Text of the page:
- Timeline More from year 1974
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3:17 • Studio version
3:14 • Studio version
4:03 • Studio version
Walkin' Guitar Blues
4:38 • Studio version
3:17 • Studio version
To Err Is Human
4:17 • Studio version
2:51 • Studio version
From “Linda McCartney, The Biography“, by danny Fields:
[…] A much more contributory and active role for Linda in Paul’s musical endeavours was being planned by early 1971, when the family was in New York for the recording of Ram; she was to start going really and truly professional by singing back-up on other people’s albums – no kidding.
Musician Leslie Fradkin was working on his first solo album at the time and enlisted the help of his friend, the much sought-after studio drummer Denny Seiwell, who was then working with Paul, to come over when he had some time and help with overdubs and such. Seiwell walked into Fradkin’s studio, and said, ‘I have a bass player for you.’
‘You can park your gear over there,’ Fradkin said to the bassist. ‘I’ll be with you in a minute.’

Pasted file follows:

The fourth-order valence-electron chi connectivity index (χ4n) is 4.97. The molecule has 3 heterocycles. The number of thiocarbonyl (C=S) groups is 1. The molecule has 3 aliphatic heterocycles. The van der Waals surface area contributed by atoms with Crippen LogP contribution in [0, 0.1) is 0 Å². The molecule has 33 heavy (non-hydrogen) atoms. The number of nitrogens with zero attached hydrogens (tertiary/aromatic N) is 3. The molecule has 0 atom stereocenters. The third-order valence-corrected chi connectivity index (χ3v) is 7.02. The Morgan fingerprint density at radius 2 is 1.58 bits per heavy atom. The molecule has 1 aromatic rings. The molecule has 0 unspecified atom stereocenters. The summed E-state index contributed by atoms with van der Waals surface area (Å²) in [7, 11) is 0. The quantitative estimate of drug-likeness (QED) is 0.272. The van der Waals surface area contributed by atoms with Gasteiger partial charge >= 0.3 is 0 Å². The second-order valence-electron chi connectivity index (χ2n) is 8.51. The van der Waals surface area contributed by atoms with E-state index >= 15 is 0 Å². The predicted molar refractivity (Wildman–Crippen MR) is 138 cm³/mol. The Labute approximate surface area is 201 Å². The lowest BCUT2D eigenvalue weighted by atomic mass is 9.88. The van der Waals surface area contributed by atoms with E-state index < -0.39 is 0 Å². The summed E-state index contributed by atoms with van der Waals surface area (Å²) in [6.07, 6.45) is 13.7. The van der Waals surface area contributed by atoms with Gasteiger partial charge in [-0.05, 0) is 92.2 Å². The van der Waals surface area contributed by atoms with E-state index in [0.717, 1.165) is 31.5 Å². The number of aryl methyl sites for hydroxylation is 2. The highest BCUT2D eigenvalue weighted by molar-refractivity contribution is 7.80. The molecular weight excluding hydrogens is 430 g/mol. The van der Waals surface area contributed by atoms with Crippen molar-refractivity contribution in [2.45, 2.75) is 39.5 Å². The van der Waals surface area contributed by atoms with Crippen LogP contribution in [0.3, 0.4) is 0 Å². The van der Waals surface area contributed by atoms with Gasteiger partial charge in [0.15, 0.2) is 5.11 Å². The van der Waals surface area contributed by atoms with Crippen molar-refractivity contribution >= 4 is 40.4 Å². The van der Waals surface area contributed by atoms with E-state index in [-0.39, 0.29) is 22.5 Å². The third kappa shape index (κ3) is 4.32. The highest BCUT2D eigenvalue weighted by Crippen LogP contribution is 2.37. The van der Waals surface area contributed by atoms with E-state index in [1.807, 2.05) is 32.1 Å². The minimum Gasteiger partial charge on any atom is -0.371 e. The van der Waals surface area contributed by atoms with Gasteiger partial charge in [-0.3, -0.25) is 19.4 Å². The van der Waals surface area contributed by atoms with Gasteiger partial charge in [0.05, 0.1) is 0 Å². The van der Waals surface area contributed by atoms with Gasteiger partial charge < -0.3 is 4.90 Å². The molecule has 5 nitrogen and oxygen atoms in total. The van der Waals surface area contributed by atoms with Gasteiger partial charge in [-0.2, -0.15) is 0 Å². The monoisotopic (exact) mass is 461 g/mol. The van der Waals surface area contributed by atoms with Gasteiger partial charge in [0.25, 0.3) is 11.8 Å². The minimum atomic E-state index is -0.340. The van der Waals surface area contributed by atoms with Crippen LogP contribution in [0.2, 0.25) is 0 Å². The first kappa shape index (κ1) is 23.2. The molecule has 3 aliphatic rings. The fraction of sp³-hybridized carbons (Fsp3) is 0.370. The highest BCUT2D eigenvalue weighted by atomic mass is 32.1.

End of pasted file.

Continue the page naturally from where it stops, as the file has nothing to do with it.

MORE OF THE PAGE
He didn’t look anything like what I remembered, he had aviator glasses on and his hair was slicked back, and then I realized who it was, but I didn’t pass out, I was preoccupied with getting my own thing done. So he introduced me to Linda, and said, ‘Well, she can help out too, she can sing.’
My attitude then was, and it’s always been, that if he says it’s OK, then it’s OK. I never felt that she should have nothing to do with his music. I knew that she’d sung on ‘Another Day’ [a true duet featuring Paul and Linda, it went to number one on the British charts], and I knew that she’d done bits and pieces on his first album that they did at home or something.
She had a little trouble with pitch, I vaguely recall. But I thought if she wants to sing, that’s fine. The record sounds very good, by the way. Paul seemed anxious about her confidence, and he encouraged her a lot. I’ve always had the feeling that Paul pushed her into becoming a musician, maybe to bring her closer to him, I don’t know, but it was definitely something coming from him, not from her. He was very much the instigator. She was like, ‘OK, I’ll give it a try, but I’m kind of scared, I don’t really want to do this.’
I think history shows that she grew as a musician and got better and better, and as time went on she actually became, I think, quite good. […]